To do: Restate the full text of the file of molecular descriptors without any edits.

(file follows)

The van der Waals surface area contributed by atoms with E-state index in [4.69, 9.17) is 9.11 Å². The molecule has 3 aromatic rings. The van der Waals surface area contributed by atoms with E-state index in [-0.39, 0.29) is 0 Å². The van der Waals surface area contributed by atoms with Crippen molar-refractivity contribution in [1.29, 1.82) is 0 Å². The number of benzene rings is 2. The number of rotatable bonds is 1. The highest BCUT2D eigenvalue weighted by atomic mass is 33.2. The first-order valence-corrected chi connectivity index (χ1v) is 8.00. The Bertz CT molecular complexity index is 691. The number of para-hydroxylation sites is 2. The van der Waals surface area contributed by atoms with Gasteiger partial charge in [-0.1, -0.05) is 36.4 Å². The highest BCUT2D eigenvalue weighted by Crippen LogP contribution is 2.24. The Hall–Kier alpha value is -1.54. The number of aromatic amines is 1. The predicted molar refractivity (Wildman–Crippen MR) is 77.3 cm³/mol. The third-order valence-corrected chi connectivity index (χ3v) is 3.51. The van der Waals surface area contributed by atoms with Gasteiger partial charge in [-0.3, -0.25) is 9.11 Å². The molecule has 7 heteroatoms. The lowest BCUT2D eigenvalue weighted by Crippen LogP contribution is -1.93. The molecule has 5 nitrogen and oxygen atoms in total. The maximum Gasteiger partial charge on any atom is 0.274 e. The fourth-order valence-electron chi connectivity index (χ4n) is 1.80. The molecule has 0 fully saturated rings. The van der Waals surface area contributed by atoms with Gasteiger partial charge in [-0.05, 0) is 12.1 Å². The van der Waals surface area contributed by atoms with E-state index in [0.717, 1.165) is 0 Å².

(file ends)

The van der Waals surface area contributed by atoms with E-state index in [4.69, 9.17) is 9.11 Å². The molecule has 3 aromatic rings. The van der Waals surface area contributed by atoms with E-state index in [-0.39, 0.29) is 0 Å². The van der Waals surface area contributed by atoms with Crippen molar-refractivity contribution in [1.29, 1.82) is 0 Å². The number of benzene rings is 2. The number of rotatable bonds is 1. The highest BCUT2D eigenvalue weighted by atomic mass is 33.2. The first-order valence-corrected chi connectivity index (χ1v) is 8.00. The Bertz CT molecular complexity index is 691. The number of para-hydroxylation sites is 2. The van der Waals surface area contributed by atoms with Gasteiger partial charge in [-0.1, -0.05) is 36.4 Å². The highest BCUT2D eigenvalue weighted by Crippen LogP contribution is 2.24. The Hall–Kier alpha value is -1.54. The number of aromatic amines is 1. The predicted molar refractivity (Wildman–Crippen MR) is 77.3 cm³/mol. The third-order valence-corrected chi connectivity index (χ3v) is 3.51. The van der Waals surface area contributed by atoms with Gasteiger partial charge in [-0.3, -0.25) is 9.11 Å². The molecule has 7 heteroatoms. The lowest BCUT2D eigenvalue weighted by Crippen LogP contribution is -1.93. The molecule has 5 nitrogen and oxygen atoms in total. The maximum Gasteiger partial charge on any atom is 0.274 e. The fourth-order valence-electron chi connectivity index (χ4n) is 1.80. The molecule has 0 fully saturated rings. The van der Waals surface area contributed by atoms with Gasteiger partial charge in [-0.05, 0) is 12.1 Å². The van der Waals surface area contributed by atoms with E-state index in [0.717, 1.165) is 0 Å².